Citation. 86 Nev. 576, 471 P.2d 661 (Nev. 1970)
Law Students: Don’t know your Studybuddy Pro login? Register here
Brief Fact Summary.
Two parties entered an oral agreement to ship a certain amount of hay. The price of the hay was set, but the parties disagreed as to whether a quantity term was set. One party sent the other party periodic accountings concerning their transactions.
Synopsis of Rule of Law.
" 'Under the statute of frauds as revised in the Code(,) 'All that is required is that the writing [confirming memoranda] afford a basis for believing that the offered oral evidence rests on a real transaction.''
The Appellant, J.L. Azevedo (the "Appellant"), is a rancher who buys and sells hay. The Respondent, Bolton F. Minister (the "Respondent") operates a ranch at which he "raises and sells large quantities of hay." The parties began negotiating in November of 1967 about a purchase and sale of hay. The parties agreed over the phone that the Appellant would pay the Respondent $26.50 per ton for first and second cuttings of hay and $28 per ton for third cuttings of hay. The parties opened an escrow account. The parties do not agree on how many tons the Appellant agreed to by from the Respondent. The Respondent alleges it was 1500 tons and the Appellant alleges the parties never agreed to a quantity. The Appellant deposited $20,000 into an escrow account soon after the parties' telephone conversations. The Respondent provided the Appellant with periodic accountings commencing on December 4, 1967 and continuing until March 1969, which "specified the dates the hay was hauled, names of truckers, bale count, and weight." At some point, the escrow account was depleted, and the Respondent refused to ship any more hay. Shortly thereafter, the Appellant refused to buy any more hay and this action was commenced.
Is the Statute of Frauds satisfied by the written accountings provided by the Respondent to the Appellant? Are they confirming memorandum?
• Were the confirming memorandum sent within a reasonable time as required by the statute?
Yes. The court observes that §2-201 of Uniform Commercial Code ("UCC") governs this action because the bundles of hay are goods. Further, the parties are merchants for purposes of the code. The purpose of §2-201(2) is to eliminate the "defense of statute of frauds." Nonetheless, the party alleging that an oral contract existed "has the burden of proving that an oral contract was entered into before the written confirmation." Section 2-201 of the UCC cures a past common law abuse, and in doing so makes a "recipient [of a confirmatory memorandum] bound unless he communicates his objection within 10 days." The official comment to the UCC states: "Only three definite and invariable requirements as to the (confirming) memorandum are made by this subsection. First, it must evidence a contract for the sale of goods; second, it must be 'signed,' a word which includes any authentication which identifies the party to be charged; and third, it must specify a quantity." The court found that certain of the periodic accountings were confirming memorandum based on [Harry Rubin & Sons, Inc. v. Consolidated Pipe Co.] which held " 'Under the statute of frauds as revised in the Code(,) 'All that is required is that the writing afford a basis for believing that the offered oral evidence rests on a real transaction.''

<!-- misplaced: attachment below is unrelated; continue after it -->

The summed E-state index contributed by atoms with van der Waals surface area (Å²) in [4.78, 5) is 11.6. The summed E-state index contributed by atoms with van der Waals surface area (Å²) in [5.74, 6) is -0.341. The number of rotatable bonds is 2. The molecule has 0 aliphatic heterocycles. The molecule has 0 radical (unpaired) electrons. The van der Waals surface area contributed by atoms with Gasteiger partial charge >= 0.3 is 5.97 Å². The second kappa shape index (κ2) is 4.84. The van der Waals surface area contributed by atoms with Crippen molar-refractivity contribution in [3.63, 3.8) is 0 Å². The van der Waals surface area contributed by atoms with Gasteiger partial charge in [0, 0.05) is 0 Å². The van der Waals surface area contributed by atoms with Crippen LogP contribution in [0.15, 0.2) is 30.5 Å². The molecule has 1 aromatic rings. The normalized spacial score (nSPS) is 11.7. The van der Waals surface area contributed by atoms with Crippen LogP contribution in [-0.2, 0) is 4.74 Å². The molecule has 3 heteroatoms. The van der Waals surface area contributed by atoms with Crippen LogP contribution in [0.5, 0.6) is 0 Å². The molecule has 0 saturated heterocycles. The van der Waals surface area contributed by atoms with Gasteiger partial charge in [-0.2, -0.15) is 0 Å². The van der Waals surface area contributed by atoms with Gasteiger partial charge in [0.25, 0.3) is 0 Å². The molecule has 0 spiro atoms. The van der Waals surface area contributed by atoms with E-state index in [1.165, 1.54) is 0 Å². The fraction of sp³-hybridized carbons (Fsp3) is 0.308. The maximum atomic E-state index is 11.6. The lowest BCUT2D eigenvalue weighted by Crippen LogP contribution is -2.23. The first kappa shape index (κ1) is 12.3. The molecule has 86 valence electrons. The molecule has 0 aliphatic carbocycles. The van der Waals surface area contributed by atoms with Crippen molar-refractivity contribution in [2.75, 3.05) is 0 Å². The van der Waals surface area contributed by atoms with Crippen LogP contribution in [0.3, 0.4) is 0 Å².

• Section 2-201(2) also requires that the confirming memo be sent within a "reasonable time" after the oral contract is entered into. The determination of whether or not the memorandum has been sent in a reasonable time "depends on the nature, purpose and circumstances of such action." Here, the oral agreement was reached in early November 1967, when the Appellant deposited the $20,000 in the escrow account and the hay began being hauled. The Respondent began sending periodic accountings to the Appellant on December 14, 1967. The accounting containing the confirming memorandum was not sent until January 21, 1968. The court agreed with the district court's finding that the delay was not unreasonable based on the "nature, purpose and circumstances" of the case.
This case offers an interesting discussion of the purposes and the history of §2-101(2) of the UCC.